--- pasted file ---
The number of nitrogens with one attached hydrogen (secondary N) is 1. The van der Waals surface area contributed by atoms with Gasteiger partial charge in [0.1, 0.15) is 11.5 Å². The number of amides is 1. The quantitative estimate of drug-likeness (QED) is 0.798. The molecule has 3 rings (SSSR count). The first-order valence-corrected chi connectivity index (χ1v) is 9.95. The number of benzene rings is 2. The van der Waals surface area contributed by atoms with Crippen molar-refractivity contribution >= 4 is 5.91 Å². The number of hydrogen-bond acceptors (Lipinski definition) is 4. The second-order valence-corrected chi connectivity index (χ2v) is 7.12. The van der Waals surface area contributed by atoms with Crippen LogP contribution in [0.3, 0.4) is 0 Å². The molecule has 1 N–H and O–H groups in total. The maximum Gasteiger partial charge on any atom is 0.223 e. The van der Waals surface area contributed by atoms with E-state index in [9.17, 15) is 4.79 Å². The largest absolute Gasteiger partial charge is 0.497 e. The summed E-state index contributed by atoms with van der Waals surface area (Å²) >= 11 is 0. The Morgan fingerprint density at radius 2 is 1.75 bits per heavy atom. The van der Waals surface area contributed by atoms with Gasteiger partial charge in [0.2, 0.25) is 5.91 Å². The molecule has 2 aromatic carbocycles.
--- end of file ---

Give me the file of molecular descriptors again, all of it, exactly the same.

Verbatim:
The number of nitrogens with one attached hydrogen (secondary N) is 1. The van der Waals surface area contributed by atoms with Gasteiger partial charge in [0.1, 0.15) is 11.5 Å². The number of amides is 1. The quantitative estimate of drug-likeness (QED) is 0.798. The molecule has 3 rings (SSSR count). The first-order valence-corrected chi connectivity index (χ1v) is 9.95. The number of benzene rings is 2. The van der Waals surface area contributed by atoms with Crippen molar-refractivity contribution >= 4 is 5.91 Å². The number of hydrogen-bond acceptors (Lipinski definition) is 4. The second-order valence-corrected chi connectivity index (χ2v) is 7.12. The van der Waals surface area contributed by atoms with Crippen LogP contribution in [0.3, 0.4) is 0 Å². The molecule has 1 N–H and O–H groups in total. The maximum Gasteiger partial charge on any atom is 0.223 e. The van der Waals surface area contributed by atoms with E-state index in [9.17, 15) is 4.79 Å². The largest absolute Gasteiger partial charge is 0.497 e. The summed E-state index contributed by atoms with van der Waals surface area (Å²) >= 11 is 0. The Morgan fingerprint density at radius 2 is 1.75 bits per heavy atom. The van der Waals surface area contributed by atoms with Gasteiger partial charge in [0.2, 0.25) is 5.91 Å². The molecule has 2 aromatic carbocycles.